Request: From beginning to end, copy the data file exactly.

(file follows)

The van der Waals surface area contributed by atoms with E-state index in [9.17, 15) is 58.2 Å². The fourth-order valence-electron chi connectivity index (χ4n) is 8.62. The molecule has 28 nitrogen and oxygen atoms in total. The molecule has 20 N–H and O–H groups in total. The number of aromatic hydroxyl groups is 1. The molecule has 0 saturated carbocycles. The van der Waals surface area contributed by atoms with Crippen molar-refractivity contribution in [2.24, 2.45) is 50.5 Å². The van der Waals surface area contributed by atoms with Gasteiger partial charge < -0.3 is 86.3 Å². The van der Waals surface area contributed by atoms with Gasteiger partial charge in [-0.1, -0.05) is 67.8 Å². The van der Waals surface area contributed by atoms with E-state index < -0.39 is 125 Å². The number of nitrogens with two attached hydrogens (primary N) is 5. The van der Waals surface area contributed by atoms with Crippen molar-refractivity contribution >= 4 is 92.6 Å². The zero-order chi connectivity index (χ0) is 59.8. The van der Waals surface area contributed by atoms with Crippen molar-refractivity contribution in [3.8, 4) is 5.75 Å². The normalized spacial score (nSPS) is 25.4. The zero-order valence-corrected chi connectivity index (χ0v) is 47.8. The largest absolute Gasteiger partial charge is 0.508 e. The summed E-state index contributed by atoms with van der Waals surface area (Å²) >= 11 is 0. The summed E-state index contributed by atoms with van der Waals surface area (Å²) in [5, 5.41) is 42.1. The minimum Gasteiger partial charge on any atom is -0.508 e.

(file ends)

The van der Waals surface area contributed by atoms with E-state index in [9.17, 15) is 58.2 Å². The fourth-order valence-electron chi connectivity index (χ4n) is 8.62. The molecule has 28 nitrogen and oxygen atoms in total. The molecule has 20 N–H and O–H groups in total. The number of aromatic hydroxyl groups is 1. The molecule has 0 saturated carbocycles. The van der Waals surface area contributed by atoms with Crippen molar-refractivity contribution in [2.24, 2.45) is 50.5 Å². The van der Waals surface area contributed by atoms with Gasteiger partial charge < -0.3 is 86.3 Å². The van der Waals surface area contributed by atoms with Gasteiger partial charge in [-0.1, -0.05) is 67.8 Å². The van der Waals surface area contributed by atoms with E-state index < -0.39 is 125 Å². The number of nitrogens with two attached hydrogens (primary N) is 5. The van der Waals surface area contributed by atoms with Crippen molar-refractivity contribution >= 4 is 92.6 Å². The zero-order chi connectivity index (χ0) is 59.8. The van der Waals surface area contributed by atoms with Crippen molar-refractivity contribution in [3.8, 4) is 5.75 Å². The normalized spacial score (nSPS) is 25.4. The zero-order valence-corrected chi connectivity index (χ0v) is 47.8. The largest absolute Gasteiger partial charge is 0.508 e. The summed E-state index contributed by atoms with van der Waals surface area (Å²) >= 11 is 0. The summed E-state index contributed by atoms with van der Waals surface area (Å²) in [5, 5.41) is 42.1. The minimum Gasteiger partial charge on any atom is -0.508 e.